[triangle-zpug] Alan Runyan at Trizpug
cbc at unc.edu
cbc at unc.edu
Fri Apr 28 05:48:48 CEST 2006
Quoting "Dimauro, Frank" <FDimauro at unch.unc.edu>:
> He also happened to mention that the Plone logo is copyrighted and that we
> should not be using it w/o permission. Even enfold cannot use it w/o
> ( I wonder if PBC was in violation? )
1) The Plone logo and name are *trademarked* in something like 136
countries. Very few trademarks of any kind except maybe Coke(tm) and
Marlboro(tm) have such internationally protected trademarks.
2) It was one of the most complicated IP cases ever handled according
to the Free Software Foundation, who advised on the case, and who use a
Plone site. I know it cost huge boatloads of money in legal fees.
3) The Plone Foundation is the legal guardian of the trademark. In
fact, conservation of rights is about all the Plone Foundation is set
up to do. The creators of the logo and name were required to assign
their copyrights to the Plone Foundation for that purpose. They have
signed releases to that effect. Such releases are required of everyone
who contributes even one line of code to Plone, *each and every time*
they make a contribution. This is one the advice of one of the IP
lawyers involved in setting up the Plone Foundation. I don't know of
any other FOSS software project where that is required *each and every
time*. But it was the policy for Plone announced at the 2004 (2nd)
International Plone Conference. When your product consists of over 29
separately developed subproducts under four licenses with over 50
individually named copyright holders, apparently that's what you have
4) The Plone Foundation has a trademark policy:
5) The Plone Foundation's logo policy grants the rights to use the
trademarks to certain user groups, of which TriZPUG qualifies.
6) Even with the express exemption in this policy for user groups such
as TriZPUG, on behalf of TriZPUG I contacted and was granted permission
to use the logo by the board of the Plone Foundation as described in
7) The chair of the board taught the PBC. :)
8) Enfold has to ask to use the trademark because Enfold is a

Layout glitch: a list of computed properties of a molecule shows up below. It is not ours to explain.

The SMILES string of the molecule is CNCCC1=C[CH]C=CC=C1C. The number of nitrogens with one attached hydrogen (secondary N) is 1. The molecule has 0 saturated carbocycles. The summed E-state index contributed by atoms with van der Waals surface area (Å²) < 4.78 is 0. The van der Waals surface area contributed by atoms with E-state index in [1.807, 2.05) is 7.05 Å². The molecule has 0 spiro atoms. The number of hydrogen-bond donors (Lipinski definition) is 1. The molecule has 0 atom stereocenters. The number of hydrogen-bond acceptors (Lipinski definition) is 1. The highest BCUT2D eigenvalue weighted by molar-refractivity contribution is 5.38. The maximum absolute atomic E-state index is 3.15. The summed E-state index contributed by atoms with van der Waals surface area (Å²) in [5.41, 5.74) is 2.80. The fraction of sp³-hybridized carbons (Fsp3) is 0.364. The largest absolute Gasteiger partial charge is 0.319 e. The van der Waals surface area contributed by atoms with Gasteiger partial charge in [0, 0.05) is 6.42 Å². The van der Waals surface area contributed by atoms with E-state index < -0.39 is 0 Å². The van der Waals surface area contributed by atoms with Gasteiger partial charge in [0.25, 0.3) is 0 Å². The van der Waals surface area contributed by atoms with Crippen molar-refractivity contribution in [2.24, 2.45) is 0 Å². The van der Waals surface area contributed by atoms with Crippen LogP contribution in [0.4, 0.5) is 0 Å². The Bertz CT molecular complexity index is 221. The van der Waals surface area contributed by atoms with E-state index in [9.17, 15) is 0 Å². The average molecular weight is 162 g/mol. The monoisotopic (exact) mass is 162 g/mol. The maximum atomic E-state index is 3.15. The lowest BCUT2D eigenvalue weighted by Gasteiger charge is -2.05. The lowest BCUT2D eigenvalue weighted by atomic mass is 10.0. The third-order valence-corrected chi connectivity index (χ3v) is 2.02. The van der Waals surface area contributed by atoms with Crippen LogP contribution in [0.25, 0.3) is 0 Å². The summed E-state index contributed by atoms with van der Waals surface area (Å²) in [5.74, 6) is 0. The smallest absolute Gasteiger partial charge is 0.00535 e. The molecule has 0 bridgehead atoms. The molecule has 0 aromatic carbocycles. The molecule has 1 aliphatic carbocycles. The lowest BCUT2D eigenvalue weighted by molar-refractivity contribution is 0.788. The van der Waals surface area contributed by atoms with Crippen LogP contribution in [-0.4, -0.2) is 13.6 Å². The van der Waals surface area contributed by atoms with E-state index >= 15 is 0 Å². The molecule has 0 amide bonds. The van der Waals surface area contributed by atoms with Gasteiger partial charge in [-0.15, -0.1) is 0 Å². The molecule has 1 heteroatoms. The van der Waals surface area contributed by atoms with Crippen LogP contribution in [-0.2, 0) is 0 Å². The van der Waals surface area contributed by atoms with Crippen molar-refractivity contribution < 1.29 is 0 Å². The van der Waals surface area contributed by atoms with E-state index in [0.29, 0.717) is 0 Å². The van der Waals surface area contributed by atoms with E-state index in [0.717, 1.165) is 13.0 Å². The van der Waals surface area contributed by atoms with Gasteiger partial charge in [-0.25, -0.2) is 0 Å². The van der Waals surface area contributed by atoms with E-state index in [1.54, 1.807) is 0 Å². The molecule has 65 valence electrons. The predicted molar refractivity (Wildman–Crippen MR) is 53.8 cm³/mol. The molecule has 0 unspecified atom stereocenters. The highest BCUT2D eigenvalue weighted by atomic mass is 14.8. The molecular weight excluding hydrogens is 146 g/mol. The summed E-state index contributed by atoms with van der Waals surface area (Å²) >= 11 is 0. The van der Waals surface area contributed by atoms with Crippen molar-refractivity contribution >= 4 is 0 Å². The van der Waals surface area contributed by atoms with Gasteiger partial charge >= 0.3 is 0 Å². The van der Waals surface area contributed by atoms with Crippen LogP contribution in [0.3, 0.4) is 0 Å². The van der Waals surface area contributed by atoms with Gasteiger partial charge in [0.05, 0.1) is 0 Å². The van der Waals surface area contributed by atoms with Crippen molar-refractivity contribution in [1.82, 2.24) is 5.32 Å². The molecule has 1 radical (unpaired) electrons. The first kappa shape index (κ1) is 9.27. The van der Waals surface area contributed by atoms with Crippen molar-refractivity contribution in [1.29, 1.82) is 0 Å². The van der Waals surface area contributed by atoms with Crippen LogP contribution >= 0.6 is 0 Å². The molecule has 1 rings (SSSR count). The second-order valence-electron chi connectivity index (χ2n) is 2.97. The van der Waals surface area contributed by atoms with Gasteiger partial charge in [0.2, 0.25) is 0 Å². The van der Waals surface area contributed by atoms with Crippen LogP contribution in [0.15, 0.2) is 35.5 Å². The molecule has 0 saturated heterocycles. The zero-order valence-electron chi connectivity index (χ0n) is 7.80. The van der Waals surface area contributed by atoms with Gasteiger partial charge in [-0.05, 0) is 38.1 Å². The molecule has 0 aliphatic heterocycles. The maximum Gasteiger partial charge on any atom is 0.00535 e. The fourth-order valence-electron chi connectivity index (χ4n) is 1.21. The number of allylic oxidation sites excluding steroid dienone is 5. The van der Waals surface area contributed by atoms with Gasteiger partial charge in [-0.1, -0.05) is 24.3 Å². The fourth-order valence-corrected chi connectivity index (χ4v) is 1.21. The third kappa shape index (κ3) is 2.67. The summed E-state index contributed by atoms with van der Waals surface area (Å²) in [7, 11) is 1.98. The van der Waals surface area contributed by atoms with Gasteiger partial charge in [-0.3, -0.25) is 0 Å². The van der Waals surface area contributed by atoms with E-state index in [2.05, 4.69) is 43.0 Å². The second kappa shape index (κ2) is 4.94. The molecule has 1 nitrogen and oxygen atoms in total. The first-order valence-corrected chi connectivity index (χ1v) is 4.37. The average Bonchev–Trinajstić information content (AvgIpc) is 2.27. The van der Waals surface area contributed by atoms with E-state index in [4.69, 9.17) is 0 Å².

commercial business, according to the trademark policy.
9) I'm sure it was just an honest mistake on Alan's part to think we
couldn't use the trademark. I guess the more restrictive aspects of the
policy would be pretty fresh in your mind if you had to ask permission
to use the trademark you yourself had created. :)
10) When TriZPUG uses the Plone trademark, we are careful not to alter
its aspect ratio or colors as requested in the Plone Foundation
trademark policy. Thanks to Rob Lineberger for catching that clause in
the policy. We were thinking of a TriZPUG green logo until Rob's
diligence saved us.
11) It's kind of ambiguous what not altering the aspect ratio or colors
even means, as there are several different versions of the trademark
posted on plone.org:
Also see the dozen different colors of the trademark in Plone 1.x and
the "Classic Plone" skins product for Plone 2.x.
But we should respect the policy and the spirit of the policy nonetheless.
12) According to the Plone Foundation meeting minutes of March 3, 2005,
the language about not altering the trademark aspect ratio or colors
was placed into the online published policy post-ratification and
unilaterally by the foundation's ad hoc trademark committee without
vote by the membership or board. So it's kind of ambiguous as to
whether that is even official policy. But we should respect the policy
and the spirit of the policy nonetheless.
13) TriZPUG should respect the policy and do anything we are told about
it by the vote of the board or membership of the Plone Foundation.
Right now, I don't see a problem, though.
14) I'm glad y'all had a good time with Alan and Cameron. I wish I had
been there. Thanks for setting it up, Frank.
15) I'll be back in the area next week. Email and cell phone spotty at
best until then.
16) This email was brought to you by the letters T and M.
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